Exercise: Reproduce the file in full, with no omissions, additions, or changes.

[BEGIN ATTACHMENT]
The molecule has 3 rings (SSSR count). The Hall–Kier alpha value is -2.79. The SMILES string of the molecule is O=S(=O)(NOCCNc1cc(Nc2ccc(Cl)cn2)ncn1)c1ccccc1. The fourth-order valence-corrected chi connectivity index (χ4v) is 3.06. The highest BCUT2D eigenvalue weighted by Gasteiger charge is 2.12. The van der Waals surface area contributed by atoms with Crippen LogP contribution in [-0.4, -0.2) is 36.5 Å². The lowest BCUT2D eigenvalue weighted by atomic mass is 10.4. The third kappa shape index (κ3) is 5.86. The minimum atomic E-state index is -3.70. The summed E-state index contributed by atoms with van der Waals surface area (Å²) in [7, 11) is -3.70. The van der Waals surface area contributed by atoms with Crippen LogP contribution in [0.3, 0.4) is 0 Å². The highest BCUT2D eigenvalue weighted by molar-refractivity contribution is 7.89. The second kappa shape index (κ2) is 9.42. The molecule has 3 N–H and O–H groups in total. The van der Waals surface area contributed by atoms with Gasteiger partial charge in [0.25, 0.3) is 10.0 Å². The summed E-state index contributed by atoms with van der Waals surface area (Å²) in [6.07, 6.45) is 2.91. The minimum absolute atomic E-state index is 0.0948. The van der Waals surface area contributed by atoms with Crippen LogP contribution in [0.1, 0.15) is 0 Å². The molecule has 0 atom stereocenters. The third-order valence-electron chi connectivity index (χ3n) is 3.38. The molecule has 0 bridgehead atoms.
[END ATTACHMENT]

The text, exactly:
The molecule has 3 rings (SSSR count). The Hall–Kier alpha value is -2.79. The SMILES string of the molecule is O=S(=O)(NOCCNc1cc(Nc2ccc(Cl)cn2)ncn1)c1ccccc1. The fourth-order valence-corrected chi connectivity index (χ4v) is 3.06. The highest BCUT2D eigenvalue weighted by Gasteiger charge is 2.12. The van der Waals surface area contributed by atoms with Crippen LogP contribution in [-0.4, -0.2) is 36.5 Å². The lowest BCUT2D eigenvalue weighted by atomic mass is 10.4. The third kappa shape index (κ3) is 5.86. The minimum atomic E-state index is -3.70. The summed E-state index contributed by atoms with van der Waals surface area (Å²) in [7, 11) is -3.70. The van der Waals surface area contributed by atoms with Crippen LogP contribution in [0.3, 0.4) is 0 Å². The highest BCUT2D eigenvalue weighted by molar-refractivity contribution is 7.89. The second kappa shape index (κ2) is 9.42. The molecule has 3 N–H and O–H groups in total. The van der Waals surface area contributed by atoms with Gasteiger partial charge in [0.25, 0.3) is 10.0 Å². The summed E-state index contributed by atoms with van der Waals surface area (Å²) in [6.07, 6.45) is 2.91. The minimum absolute atomic E-state index is 0.0948. The van der Waals surface area contributed by atoms with Crippen LogP contribution in [0.1, 0.15) is 0 Å². The molecule has 0 atom stereocenters. The third-order valence-electron chi connectivity index (χ3n) is 3.38. The molecule has 0 bridgehead atoms.